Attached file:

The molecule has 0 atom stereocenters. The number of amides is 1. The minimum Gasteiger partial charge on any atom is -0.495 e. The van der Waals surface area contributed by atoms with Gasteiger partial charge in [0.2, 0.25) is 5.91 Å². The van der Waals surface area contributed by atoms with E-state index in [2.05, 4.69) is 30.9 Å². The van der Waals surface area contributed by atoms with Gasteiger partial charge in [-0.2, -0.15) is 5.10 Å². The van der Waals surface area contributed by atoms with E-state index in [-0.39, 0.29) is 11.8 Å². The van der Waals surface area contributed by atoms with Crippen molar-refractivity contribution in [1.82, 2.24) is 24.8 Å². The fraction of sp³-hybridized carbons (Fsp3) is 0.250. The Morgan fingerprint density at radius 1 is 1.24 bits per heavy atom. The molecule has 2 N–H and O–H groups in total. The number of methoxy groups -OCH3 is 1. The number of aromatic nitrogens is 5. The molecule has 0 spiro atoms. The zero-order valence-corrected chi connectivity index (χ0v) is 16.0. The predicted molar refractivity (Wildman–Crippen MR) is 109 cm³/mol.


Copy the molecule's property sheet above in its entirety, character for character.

The molecule has 0 atom stereocenters. The number of amides is 1. The minimum Gasteiger partial charge on any atom is -0.495 e. The van der Waals surface area contributed by atoms with Gasteiger partial charge in [0.2, 0.25) is 5.91 Å². The van der Waals surface area contributed by atoms with E-state index in [2.05, 4.69) is 30.9 Å². The van der Waals surface area contributed by atoms with Gasteiger partial charge in [-0.2, -0.15) is 5.10 Å². The van der Waals surface area contributed by atoms with E-state index in [-0.39, 0.29) is 11.8 Å². The van der Waals surface area contributed by atoms with Crippen molar-refractivity contribution in [1.82, 2.24) is 24.8 Å². The fraction of sp³-hybridized carbons (Fsp3) is 0.250. The Morgan fingerprint density at radius 1 is 1.24 bits per heavy atom. The molecule has 2 N–H and O–H groups in total. The number of methoxy groups -OCH3 is 1. The number of aromatic nitrogens is 5. The molecule has 0 spiro atoms. The zero-order valence-corrected chi connectivity index (χ0v) is 16.0. The predicted molar refractivity (Wildman–Crippen MR) is 109 cm³/mol.